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Eran Eldar

If you don’t let it in, you don’t have to get it out: Thought preemption as a method to control unwanted thoughts

21 July, 2022

Trying to stop thinking unwanted, often repetitive thoughts is a familiar experience. However, being aware of such attempts implies that the thought has already reached consciousness. Can we preempt an unwanted thought from coming to mind in the first place?

Cognitive bias modification of inferential flexibility

Cognitive bias modification of inferential flexibility

5 July, 2022

Are things not going well right now? Having a bad day?

When people experience a negative life event, they tend to make causal inferences about the event. These inferred causes affect the way people experience events and respond to them. Over time, whereas some people revisit events and rethink about them, shift towards more adaptive inferences, others may stay stuck in their initial negative inference.

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Why do individuals who are dissatisfied with the system do not engage in efforts to create social change?

26 December, 2021
Why do individuals who are dissatisfied with the system do not engage in efforts to create social change?

Given the extent of inequality in the world, it is surprising that protests are rare. It seems that even those who are not happy with the sociopolitical institutions and arrangements on which they depend do not participate in protests. Why do individuals who are dissatisfied with the system do not engage in efforts to create social change?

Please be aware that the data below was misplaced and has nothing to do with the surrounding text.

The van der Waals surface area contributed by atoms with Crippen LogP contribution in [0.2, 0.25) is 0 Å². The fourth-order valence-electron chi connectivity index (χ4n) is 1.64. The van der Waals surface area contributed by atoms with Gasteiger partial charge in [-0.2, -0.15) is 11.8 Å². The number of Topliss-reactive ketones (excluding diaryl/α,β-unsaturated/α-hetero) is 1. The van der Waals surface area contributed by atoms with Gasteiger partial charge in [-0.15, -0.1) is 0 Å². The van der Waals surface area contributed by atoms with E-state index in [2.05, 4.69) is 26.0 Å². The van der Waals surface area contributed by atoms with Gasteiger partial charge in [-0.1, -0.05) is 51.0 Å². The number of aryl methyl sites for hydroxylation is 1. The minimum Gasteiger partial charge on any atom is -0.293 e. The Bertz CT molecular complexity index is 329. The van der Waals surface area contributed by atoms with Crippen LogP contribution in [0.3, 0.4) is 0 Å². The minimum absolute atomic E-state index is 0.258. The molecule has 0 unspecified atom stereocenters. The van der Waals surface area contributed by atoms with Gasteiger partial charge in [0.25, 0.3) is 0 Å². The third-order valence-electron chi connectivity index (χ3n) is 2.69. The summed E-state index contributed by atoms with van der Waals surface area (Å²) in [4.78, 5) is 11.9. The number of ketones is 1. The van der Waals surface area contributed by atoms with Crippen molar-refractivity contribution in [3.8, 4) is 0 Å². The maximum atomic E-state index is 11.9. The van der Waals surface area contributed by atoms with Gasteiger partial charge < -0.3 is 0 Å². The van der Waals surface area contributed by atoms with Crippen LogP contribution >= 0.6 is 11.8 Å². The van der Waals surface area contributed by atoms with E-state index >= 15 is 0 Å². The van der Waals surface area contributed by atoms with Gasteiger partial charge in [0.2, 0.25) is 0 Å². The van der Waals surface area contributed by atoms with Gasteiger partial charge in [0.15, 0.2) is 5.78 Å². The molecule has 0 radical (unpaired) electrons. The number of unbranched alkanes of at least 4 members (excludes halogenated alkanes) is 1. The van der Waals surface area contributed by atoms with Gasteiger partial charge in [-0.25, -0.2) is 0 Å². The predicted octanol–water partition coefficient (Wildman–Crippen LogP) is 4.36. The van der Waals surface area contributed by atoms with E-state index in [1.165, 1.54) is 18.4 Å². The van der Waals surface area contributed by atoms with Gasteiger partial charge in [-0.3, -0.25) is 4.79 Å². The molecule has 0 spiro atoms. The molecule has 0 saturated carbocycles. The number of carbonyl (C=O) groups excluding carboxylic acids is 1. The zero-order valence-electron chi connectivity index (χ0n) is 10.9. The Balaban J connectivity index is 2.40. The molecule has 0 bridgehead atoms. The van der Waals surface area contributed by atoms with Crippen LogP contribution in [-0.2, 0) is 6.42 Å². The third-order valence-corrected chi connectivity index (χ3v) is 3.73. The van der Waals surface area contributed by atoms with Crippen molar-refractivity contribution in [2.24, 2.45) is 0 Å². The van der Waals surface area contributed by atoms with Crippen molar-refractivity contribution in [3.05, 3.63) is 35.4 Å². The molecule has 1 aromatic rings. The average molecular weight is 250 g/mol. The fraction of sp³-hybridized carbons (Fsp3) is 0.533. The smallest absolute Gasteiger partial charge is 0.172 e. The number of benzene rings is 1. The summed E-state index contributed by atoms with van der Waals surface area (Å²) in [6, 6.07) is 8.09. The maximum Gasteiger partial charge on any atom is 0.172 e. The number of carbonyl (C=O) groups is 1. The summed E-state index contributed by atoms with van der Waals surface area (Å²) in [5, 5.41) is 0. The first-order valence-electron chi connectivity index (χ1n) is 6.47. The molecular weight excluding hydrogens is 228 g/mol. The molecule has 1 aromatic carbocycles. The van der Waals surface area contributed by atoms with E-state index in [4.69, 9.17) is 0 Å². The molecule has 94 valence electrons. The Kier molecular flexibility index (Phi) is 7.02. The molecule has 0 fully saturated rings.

One reason for inaction might be the way individuals manage their feelings. Although emotion regulation might benefit personal health, it may have some negative consequences for promoting social change. A new study by Nevin Solak, Maya Tamir, Nebi Sümer, John T. Jost, and Eran Halperin shows that a widely used emotion regulation strategy- expressive suppression-can undermine efforts to change unjust systems even among people who wish to challenge the status quo. Across four studies conducted in three different countries (the US, Israel, Turkey), the authors found that people who are dissatisfied with social, economic, and political institutions and arrangements but regulate their negative emotions through expressive suppression are less likely to express negative emotions and, in turn, are less supportive of protests. These findings suggest that engaging in demonstrations depends not only on how people feel but also on how they manage their emotions.

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